It’s fascinating to observe that the different devices people use to access the Internet shapes their behaviour, and nowadays even though more people than ever are using multiple devices, a clear winner is beginning to emerge.  Twenty years ago, in 1995, if I looked at a log of website visitors to a large company, nearly everyone was using a personal computer.  Just six years ago, in 2007, with the advent of Apple's iPhone, I started to notice that people were accessing the Internet using smartphones, and now about seven percent of all global website visitors are using their smartphones to access the Web.  These phones, with their expensive but efficient Internet access, really are smart and stylish, and they have proved to be incredibly popular worldwide.  In London I rarely spot anybody using an old style mobile feature-phone.  No teenager wants to lose street cred by not having a smartphone and I've even seen school children as young as eight using their iPhones Hindsight is wonderful but it does seem extraordinary that Nokia didn't appreciate that mobile phones would quickly become part of the fashion industry.  Fast moving trends presented a challenge and an opportunity to all mobile phone manufacturers as people aspired to change their mobiles almost as frequently as they bought new coats.  But Nokia didn’t, or couldn’t, keep up, and its phones aren’t in fashion any more If that seemed fast, yet another interesting change in Internet access behaviour has been happening at over twice that speed, but this phenomenon has been noticed by very few people as for most of the time the altered behaviour is occurring in the privacy of the home.  This behavioural change may be far less public, but Internet access is being transformed, and this trend may have a dramatic effect on the kinds of devices used to access the Internet in the future.  As always, collated global data averages smooth out any significant variations in the different behaviour exhibited by Internet visitors between countries: look at a log of website visitors today and you will find more people on average using tablet devices than smartphones.  That change happened last year, in 2012.  Now people using tablets account for eight percent of all website visitors, one percent more than smartphone visitors.  This is a remarkable change and that crossover happened in just two years.  Did you know that this month is only the third anniversary of the appearance of the first commercially successful tablet computer?  If you can't remember, it was on the 3rd April 2010 that the first Apple iPad was launched.  Initially, only a WiFi version was obtainable, with iPads which connected to telephone networks becoming available nearly a month later.  So tablet use has overtaken smartphone use very quickly – tablets are very much in fashion. The chart on the left hand side above clearly shows the wide variation between countries in the percentage of people using smartphones and tablets to access websites.  This data, like those global average figures I’ve already quoted, is derived from the Adobe Digital Index.  The data has been aggregated from over 100 billion visits to more than 1,000 websites made in the last year.  What is notable is that people in the U.K have adopted tablet computers at a much faster rate than any other country – 25% faster than the U.S. and twice as fast as France and Germany.  I know from previous research that the most popular tablet is Apple's iPad, and that the preferred way of buying any tablet in the U.K. is directly from a brand's own retail outlet.  That means that much of iPad’s triumph is down to the 36 Apple Retail stores that are spread strategically across the U.K.  Being able to buy something easily and conveniently is usually central to the marketing and sales success of any product.  For Apple, their early lead in creating the tablet market came just in time, they were starting to lose out heavily on smartphone sales to their rival, Samsung.  And that same rivalry now appears to be happening with tablets.  According to IDC, Apple still has a 43.6% share of tablets shipped in the last quarter of 2012, down from a 51.7% share of tablets shipped in the last quarter  in 2011.  Samsung, by contrast, only had a 15.1% market share in the final quarter of 2012 but they had doubled their growth from 7.3% in the last quarter of 2011.  The intense competition between Apple and Samsung has led to a suite of lawsuits as Apple tries every tactic to block Samsung's speed to market with similar smartphones and tablets to its own.  Viewed by many, especially patriotic Apple fans, Samsung appears to be a copy-cat lacking in originality.  But whatever your feelings on the matter, you have to admit that Samsung has showed considerable innovation in being the first to market “phablets” that are a cross between a tablet and phone.  In reality a smartphone with a bigger screen, but not quite as big as the screen of a small tablet device.  Samsung's success in this area has opened up the market for in-between devices, and we’ll see a lot more of those throughout 2013.  Among all the comments about the on-going rivalry between Apple and Samsung there is virtually no mention that what we are also witnessing is a battle between entirely different production methods.  Apple concentrates on designing hardware and software and outsources virtually all its production to the gigantic Foxconn factory complex in China.  Samsung takes a completely different approach and is a vertically integrated manufacturer, determined to own as much of the process as possible.  So this is really a battle of business philosophies as well as, perhaps, a conflict between eastern and western cultures.  Now that Samsung is getting more sophisticated in its design and software production, will its manufacturing skills and capacity prove to be a winning advantage or could it be an encumbrance?  I think it was no co-incidence that the world's largest screen manufacturer opened up the market for in-between size phablets.  Portable computer devices have always been a trade-off between screen size and weight.  Whatever happens this year I'm expecting to see the introduction of more in-between screen sizes as all manufacturers continue to experiment with novel devices utilising the trade-off between optimum size, weight and usefulness.  Since the introduction of tablets like the iPad, many people who own both a laptop and a tablet find they don't use their laptop anywhere near as much as they used to.  Why?  Because the tablet is a much lighter and more portable alternative, with a “big enough” screen, which is more than adequate for the most common tasks.  It’s also usually faster to get an Internet connection on a tablet.  Paradoxically, despite the fact that laptops are lighter today than they ever have been, they are now perceived as too heavy to carry for many tasks.  The data for the chart on the right concerns U.S. tablet behaviour and comes from comScore TabLens product.  It usefully demonstrates that tablets are now being used everywhere in the house, with the bedroom being the favourite place.  The living room is a close second and it is here that more than half of the people studied use their tablet whilst simultaneously watching TV.  Note how the kitchen is also becoming a place to access the Internet.  What this data doesn't show is that between a quarter to a third of people also use their tablet computers in the bathroom.  When people use a highly mobile device like a tablet or smartphone to access the Internet it means that they are highly likely to be involved in some other task at the same time.  Multitasking is already starting to affect online shopping behaviour.  As people increasingly use multiple devices, online conversion rates have fallen although sales have increased.   People in the U.S. and the U.K. share a common desire for their computing to be simple and easy.  According to a UK survey of tablet owners by CSS Insight, 60% of the people surveyed said their tablet is now their main Internet browsing device, compared to only 28% who still prefer to use a laptop or desktop computer.  The primary reason for preferring to use a tablet was said to be portability (55%) and convenience (45%), because these devices really are lighter and easier to use anywhere, just as the comScore U.S. data shows.  Owning a tablet means that you are more likely to use that device more often for social networking (44%) than a personal computer (21%) or even a smartphone (16%).  Tablets are rapidly becoming the most popular computing device ever.  The same CSS Insight U.K. survey revealed that 44% of tablet owners already have two or more tablets in their home.  It now seems obvious: if a computing device is lighter, it is also easier to carry, and if the screen size is adequate, then it quickly becomes the preferred device.  If the device also uses an ARM processor, as most tablets do, the battery is likely to last all day, unlike many Intel-based laptops.  Very few owners of smartphones or tablets know that the microprocessor that makes these devices possible is designed right here in Britain, in the university city of Cambridge.  So where do we go from here?  Will the phablet become the new favourite Internet access device, or could there be some other completely novel product hiding in the wings? April 2013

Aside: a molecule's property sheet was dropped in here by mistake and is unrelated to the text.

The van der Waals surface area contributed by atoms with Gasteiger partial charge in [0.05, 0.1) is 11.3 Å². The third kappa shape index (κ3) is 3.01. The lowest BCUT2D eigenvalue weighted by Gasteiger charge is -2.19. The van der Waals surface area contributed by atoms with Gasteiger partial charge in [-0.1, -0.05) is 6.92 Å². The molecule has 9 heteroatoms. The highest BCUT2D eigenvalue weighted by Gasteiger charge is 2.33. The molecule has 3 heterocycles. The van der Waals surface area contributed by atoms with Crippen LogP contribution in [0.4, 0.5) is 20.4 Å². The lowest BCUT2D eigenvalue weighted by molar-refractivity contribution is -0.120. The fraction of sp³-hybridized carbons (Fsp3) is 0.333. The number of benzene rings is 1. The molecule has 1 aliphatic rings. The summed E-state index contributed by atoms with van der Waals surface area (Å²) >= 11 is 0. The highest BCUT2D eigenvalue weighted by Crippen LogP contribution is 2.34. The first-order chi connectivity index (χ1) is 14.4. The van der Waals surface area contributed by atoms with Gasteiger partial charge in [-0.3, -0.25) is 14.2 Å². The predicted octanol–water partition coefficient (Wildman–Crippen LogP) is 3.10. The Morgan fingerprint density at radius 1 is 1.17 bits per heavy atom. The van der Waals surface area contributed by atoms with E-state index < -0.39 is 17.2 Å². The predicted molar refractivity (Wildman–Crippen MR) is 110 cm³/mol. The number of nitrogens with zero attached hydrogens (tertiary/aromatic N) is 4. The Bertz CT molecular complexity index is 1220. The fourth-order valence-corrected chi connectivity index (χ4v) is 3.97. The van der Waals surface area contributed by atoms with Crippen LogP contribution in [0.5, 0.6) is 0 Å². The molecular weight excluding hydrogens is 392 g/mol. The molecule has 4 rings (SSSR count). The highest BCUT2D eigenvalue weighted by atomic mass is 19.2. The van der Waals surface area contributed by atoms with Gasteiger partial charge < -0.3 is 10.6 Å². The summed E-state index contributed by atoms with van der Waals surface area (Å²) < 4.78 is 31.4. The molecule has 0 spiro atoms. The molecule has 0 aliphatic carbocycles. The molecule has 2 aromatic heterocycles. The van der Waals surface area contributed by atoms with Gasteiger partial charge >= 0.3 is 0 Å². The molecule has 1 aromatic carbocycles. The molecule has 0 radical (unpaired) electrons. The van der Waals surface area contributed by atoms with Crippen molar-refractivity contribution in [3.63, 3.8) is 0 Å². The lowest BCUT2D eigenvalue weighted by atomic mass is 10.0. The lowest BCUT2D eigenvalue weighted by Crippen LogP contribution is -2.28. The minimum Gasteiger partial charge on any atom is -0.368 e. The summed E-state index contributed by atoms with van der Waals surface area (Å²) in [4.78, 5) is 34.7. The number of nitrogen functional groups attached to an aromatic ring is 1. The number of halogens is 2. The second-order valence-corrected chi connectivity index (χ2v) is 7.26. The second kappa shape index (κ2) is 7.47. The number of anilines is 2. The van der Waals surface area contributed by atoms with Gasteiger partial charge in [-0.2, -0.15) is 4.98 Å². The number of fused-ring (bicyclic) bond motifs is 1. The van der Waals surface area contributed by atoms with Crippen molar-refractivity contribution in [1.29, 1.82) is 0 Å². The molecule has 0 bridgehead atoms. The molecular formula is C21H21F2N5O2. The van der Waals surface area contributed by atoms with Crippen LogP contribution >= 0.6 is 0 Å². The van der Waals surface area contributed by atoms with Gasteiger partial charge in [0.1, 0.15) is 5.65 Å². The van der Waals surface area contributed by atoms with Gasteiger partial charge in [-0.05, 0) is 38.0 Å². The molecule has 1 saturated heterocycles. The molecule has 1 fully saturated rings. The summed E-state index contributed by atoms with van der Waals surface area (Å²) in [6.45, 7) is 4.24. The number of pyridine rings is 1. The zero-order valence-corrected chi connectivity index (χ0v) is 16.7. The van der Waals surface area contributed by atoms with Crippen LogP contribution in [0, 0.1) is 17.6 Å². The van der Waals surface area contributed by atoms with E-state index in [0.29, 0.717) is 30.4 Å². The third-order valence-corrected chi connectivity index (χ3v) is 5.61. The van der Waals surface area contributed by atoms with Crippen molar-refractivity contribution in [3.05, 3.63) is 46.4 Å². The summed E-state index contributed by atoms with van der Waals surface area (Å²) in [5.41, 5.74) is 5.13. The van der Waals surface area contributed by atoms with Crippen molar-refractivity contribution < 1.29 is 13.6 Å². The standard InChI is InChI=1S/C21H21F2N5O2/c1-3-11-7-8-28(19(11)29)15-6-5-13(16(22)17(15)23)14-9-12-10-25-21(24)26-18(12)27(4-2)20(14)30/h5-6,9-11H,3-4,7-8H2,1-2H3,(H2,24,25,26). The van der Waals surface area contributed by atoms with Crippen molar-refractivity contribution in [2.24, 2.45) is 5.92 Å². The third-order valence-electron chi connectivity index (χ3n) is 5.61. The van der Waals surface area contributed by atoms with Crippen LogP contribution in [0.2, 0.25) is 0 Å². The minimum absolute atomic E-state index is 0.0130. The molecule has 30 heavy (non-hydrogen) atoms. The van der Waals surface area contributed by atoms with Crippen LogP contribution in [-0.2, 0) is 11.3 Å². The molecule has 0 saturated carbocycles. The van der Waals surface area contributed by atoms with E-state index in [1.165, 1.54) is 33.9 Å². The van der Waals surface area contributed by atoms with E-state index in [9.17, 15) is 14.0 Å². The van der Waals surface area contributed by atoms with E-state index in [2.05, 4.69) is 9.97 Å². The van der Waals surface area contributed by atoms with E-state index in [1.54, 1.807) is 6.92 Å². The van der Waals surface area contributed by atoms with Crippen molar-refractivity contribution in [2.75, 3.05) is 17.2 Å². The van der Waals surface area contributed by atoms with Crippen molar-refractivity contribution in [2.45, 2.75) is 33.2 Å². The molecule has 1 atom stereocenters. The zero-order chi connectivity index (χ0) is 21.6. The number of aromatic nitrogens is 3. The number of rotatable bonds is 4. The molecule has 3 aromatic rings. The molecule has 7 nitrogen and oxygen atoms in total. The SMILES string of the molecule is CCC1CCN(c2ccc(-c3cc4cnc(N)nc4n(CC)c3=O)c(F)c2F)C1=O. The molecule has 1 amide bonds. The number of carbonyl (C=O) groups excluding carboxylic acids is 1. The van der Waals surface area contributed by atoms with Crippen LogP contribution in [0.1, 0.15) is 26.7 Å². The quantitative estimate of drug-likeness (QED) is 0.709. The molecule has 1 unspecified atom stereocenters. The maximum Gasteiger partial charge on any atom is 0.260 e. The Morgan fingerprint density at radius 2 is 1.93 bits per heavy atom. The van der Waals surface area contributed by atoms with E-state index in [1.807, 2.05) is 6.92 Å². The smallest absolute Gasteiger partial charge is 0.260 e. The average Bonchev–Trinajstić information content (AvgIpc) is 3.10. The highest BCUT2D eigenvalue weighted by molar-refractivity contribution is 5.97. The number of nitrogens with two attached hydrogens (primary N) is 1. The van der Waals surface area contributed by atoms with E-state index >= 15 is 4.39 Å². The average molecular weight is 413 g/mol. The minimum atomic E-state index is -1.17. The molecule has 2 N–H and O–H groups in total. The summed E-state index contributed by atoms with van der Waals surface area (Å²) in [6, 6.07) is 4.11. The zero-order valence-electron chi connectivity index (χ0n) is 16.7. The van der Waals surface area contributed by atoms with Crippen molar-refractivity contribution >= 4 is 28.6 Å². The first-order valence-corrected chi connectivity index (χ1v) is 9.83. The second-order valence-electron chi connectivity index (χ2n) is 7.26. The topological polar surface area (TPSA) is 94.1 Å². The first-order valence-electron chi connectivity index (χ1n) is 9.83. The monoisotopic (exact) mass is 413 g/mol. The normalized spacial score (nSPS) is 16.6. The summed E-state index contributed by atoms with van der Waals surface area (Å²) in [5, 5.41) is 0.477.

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Happy birthday...iPad.